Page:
I remember [the British Board of Film Censors] objecting to a scene in that magnificent film "Kamaradschaft" [sic], a distant shot of a number of naked miners bathing. It was a very pleasing scene from the point of view of composition, and from what one could see, through the steam, the men were fine specimens and were most skilfully manoeuvred so as not to alarm those unfortunate people who have peculiar ideas about the human body; it was interesting and, to me and my colleagues, completely unobjectionable. When I was told by the B.B.F.C that this scene must be cut out of the film I protested and pointed out that it had been shown in every civilised country in Europe. "On the Continent- yes, they would!" said one of the censors. I persisted. The B.B.F.C. officials then professed to be surprised and shocked at my attitude. "Surely you wouldn't wish little boys and girls to see revolting scenes of naked miners?" one of them who had not seen the film asked. They were adamant and so the scene had to come out. [...] However, this was only one scene; it was a pity to lose it, but it didn't ruin the film to cut it out. (Nice Work p.121)It's interesting that Brunel mentions this, because it was a sound film, and yet apparently it didn't come under the heading of films which could not be improved through editing. The scene to which the eager beavers of the B.B.F.C. objected can be seen at 31:20 in the copy of Kameradschaft available on Youtube:
To go directly to the scene in question, click here.
The viewing copy I've seen at the British Film Institute, which is, as far as I am aware, a copy of the UK release print from 1932, shows that the film had added pictorial credits at the beginning, as well as the innovative subtitles. Were these the work of Brunel and Montagu as well? Can we ever know? And should we consider the absence of footage of naked miners part of the film's 'translation' to the UK? Come along on 21 and 22 May to find out....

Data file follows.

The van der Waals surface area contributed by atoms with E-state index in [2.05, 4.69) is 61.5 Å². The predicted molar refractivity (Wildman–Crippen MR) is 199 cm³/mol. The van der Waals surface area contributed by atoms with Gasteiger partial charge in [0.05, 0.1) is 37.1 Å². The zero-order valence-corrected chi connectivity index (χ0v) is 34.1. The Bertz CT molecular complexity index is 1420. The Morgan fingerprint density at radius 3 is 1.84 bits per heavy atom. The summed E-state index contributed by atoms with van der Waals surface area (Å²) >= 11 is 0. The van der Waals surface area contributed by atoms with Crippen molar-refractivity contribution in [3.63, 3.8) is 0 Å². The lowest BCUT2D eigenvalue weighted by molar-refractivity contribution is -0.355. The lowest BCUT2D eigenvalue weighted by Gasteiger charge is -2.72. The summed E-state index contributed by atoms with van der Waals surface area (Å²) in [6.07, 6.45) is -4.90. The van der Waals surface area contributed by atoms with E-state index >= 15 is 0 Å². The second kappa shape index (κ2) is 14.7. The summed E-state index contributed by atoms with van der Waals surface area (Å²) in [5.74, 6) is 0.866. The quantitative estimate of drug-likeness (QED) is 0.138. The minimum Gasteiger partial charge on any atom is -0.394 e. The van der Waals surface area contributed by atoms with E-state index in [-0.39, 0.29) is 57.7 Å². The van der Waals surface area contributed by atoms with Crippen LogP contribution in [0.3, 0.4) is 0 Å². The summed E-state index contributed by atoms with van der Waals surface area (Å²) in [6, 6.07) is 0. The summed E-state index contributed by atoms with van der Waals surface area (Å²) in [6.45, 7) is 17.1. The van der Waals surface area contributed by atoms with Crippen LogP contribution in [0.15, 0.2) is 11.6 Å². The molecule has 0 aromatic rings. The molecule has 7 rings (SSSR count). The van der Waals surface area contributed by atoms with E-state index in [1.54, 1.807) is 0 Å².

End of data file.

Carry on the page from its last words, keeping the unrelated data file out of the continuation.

The 'Splendid Innovations' conference, co-organised by me and the subtitler, translator and historian Jean-François Cornu will take place on 21 and 22 May, 2015 at the British Academy in London. It will be accompanied by a free public performance by the distinguished Japanese benshi, Kataoka Ichiro, with Japanese film scholar Professor Markus Nornes and with live music by Cyrus Gabrysch.
Bristol Silents is a group of extremely nice and knowledgeable enthusiasts who curate some of the best silent film events in Britain and are a big part of what makes Bristol a great place to be a film nerd.
Adelphi Books is my favourite shop in all the world. It doesn't have a website - it has to be experienced in person. Its owner Robert Smith has introduced me to many of my favourite films of the 1920s and 1930s.
UPDATE 27 APRIL 2015:
I wonder a bit about this distinction that Brunel draws between silent films which could freely be recut and sound films which didn't lend themselves to editing. Lucy Mazdon and Catherine Wheatley, in their excellent book French Film in Britain, Sex, Art and Cinephilia, quote a 1939 piece by Yvonne Thomas in Sight and Sound as saying that
The only bother with [Continental films] in those days [the silent period] was that from a English audience's point of view, they were far too long. They invariably had to be cut to meet our own requirements, but these cuts could usually be made without detracting from the story.This certainly supports Brunel's account, but then Brunel also brings in the sound film Kameradschaft. And Joan Hills' obituary of the distinguished subtitler Julia Wolf, who subtitled every foreign film at the Curzon from its opening in 1934 to its closure due to bomb damage during the Second World War (Mazdon & Wheatley pp.27-8), suggests that she recut not only silent, but also sound films - sometimes, as Brunel did, as a way of 'managing' the censorship process. [totters off to do more reading]